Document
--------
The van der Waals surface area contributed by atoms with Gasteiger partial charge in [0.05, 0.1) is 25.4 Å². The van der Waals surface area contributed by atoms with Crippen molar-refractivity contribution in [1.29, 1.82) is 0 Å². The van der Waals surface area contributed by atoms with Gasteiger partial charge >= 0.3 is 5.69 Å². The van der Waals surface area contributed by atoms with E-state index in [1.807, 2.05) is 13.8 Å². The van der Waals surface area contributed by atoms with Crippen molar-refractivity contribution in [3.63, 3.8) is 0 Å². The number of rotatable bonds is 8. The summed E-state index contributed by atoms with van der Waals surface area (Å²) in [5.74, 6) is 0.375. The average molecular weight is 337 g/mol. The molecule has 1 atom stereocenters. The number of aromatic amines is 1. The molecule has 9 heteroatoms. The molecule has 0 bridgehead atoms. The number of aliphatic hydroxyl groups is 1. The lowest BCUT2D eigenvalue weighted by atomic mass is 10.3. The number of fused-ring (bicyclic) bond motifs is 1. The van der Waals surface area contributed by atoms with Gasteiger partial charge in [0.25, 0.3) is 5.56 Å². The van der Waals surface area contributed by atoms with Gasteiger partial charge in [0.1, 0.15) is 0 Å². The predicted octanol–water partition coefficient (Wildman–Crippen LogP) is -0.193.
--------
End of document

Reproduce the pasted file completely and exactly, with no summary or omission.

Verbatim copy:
The van der Waals surface area contributed by atoms with Gasteiger partial charge in [0.05, 0.1) is 25.4 Å². The van der Waals surface area contributed by atoms with Crippen molar-refractivity contribution in [1.29, 1.82) is 0 Å². The van der Waals surface area contributed by atoms with Gasteiger partial charge >= 0.3 is 5.69 Å². The van der Waals surface area contributed by atoms with E-state index in [1.807, 2.05) is 13.8 Å². The van der Waals surface area contributed by atoms with Crippen molar-refractivity contribution in [3.63, 3.8) is 0 Å². The number of rotatable bonds is 8. The summed E-state index contributed by atoms with van der Waals surface area (Å²) in [5.74, 6) is 0.375. The average molecular weight is 337 g/mol. The molecule has 1 atom stereocenters. The number of aromatic amines is 1. The molecule has 9 heteroatoms. The molecule has 0 bridgehead atoms. The number of aliphatic hydroxyl groups is 1. The lowest BCUT2D eigenvalue weighted by atomic mass is 10.3. The number of fused-ring (bicyclic) bond motifs is 1. The van der Waals surface area contributed by atoms with Gasteiger partial charge in [0.25, 0.3) is 5.56 Å². The van der Waals surface area contributed by atoms with Gasteiger partial charge in [0.1, 0.15) is 0 Å². The predicted octanol–water partition coefficient (Wildman–Crippen LogP) is -0.193.